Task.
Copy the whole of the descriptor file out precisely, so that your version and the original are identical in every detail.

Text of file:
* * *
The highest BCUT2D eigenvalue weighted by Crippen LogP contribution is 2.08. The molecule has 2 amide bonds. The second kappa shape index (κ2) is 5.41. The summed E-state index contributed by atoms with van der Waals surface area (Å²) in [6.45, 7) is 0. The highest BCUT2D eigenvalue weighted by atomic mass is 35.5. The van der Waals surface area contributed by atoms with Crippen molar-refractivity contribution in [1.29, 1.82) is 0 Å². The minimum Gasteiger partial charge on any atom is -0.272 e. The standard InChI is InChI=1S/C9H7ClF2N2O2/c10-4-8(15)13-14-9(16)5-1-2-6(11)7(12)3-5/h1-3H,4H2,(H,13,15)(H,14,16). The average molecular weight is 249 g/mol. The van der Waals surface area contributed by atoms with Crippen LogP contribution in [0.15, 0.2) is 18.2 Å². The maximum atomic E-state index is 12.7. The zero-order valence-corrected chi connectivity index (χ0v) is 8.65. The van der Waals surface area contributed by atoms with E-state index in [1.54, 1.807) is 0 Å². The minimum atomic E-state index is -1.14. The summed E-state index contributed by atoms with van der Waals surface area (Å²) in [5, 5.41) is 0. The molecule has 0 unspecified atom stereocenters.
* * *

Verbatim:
The highest BCUT2D eigenvalue weighted by Crippen LogP contribution is 2.08. The molecule has 2 amide bonds. The second kappa shape index (κ2) is 5.41. The summed E-state index contributed by atoms with van der Waals surface area (Å²) in [6.45, 7) is 0. The highest BCUT2D eigenvalue weighted by atomic mass is 35.5. The van der Waals surface area contributed by atoms with Crippen molar-refractivity contribution in [1.29, 1.82) is 0 Å². The minimum Gasteiger partial charge on any atom is -0.272 e. The standard InChI is InChI=1S/C9H7ClF2N2O2/c10-4-8(15)13-14-9(16)5-1-2-6(11)7(12)3-5/h1-3H,4H2,(H,13,15)(H,14,16). The average molecular weight is 249 g/mol. The van der Waals surface area contributed by atoms with Crippen LogP contribution in [0.15, 0.2) is 18.2 Å². The maximum atomic E-state index is 12.7. The zero-order valence-corrected chi connectivity index (χ0v) is 8.65. The van der Waals surface area contributed by atoms with E-state index in [1.54, 1.807) is 0 Å². The minimum atomic E-state index is -1.14. The summed E-state index contributed by atoms with van der Waals surface area (Å²) in [5, 5.41) is 0. The molecule has 0 unspecified atom stereocenters.